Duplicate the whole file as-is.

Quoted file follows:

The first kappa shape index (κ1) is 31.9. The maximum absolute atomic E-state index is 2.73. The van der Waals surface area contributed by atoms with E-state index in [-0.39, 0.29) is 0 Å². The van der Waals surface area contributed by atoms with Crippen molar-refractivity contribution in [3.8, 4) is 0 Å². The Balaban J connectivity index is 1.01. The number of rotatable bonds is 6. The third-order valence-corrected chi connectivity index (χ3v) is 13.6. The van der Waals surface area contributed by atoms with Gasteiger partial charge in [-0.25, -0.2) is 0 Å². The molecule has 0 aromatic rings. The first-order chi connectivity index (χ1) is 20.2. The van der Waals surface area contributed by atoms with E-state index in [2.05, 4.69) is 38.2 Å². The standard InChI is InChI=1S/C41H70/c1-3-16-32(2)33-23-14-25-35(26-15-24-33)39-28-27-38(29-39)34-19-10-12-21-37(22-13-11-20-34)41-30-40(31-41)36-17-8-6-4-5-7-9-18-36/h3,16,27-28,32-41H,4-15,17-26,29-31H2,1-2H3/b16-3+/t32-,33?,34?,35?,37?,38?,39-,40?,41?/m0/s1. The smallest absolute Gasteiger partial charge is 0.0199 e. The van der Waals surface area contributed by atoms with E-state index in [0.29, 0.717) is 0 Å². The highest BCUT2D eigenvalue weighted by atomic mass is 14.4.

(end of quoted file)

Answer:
The first kappa shape index (κ1) is 31.9. The maximum absolute atomic E-state index is 2.73. The van der Waals surface area contributed by atoms with E-state index in [-0.39, 0.29) is 0 Å². The van der Waals surface area contributed by atoms with Crippen molar-refractivity contribution in [3.8, 4) is 0 Å². The Balaban J connectivity index is 1.01. The number of rotatable bonds is 6. The third-order valence-corrected chi connectivity index (χ3v) is 13.6. The van der Waals surface area contributed by atoms with Gasteiger partial charge in [-0.25, -0.2) is 0 Å². The molecule has 0 aromatic rings. The first-order chi connectivity index (χ1) is 20.2. The van der Waals surface area contributed by atoms with E-state index in [2.05, 4.69) is 38.2 Å². The standard InChI is InChI=1S/C41H70/c1-3-16-32(2)33-23-14-25-35(26-15-24-33)39-28-27-38(29-39)34-19-10-12-21-37(22-13-11-20-34)41-30-40(31-41)36-17-8-6-4-5-7-9-18-36/h3,16,27-28,32-41H,4-15,17-26,29-31H2,1-2H3/b16-3+/t32-,33?,34?,35?,37?,38?,39-,40?,41?/m0/s1. The smallest absolute Gasteiger partial charge is 0.0199 e. The van der Waals surface area contributed by atoms with E-state index in [0.29, 0.717) is 0 Å². The highest BCUT2D eigenvalue weighted by atomic mass is 14.4.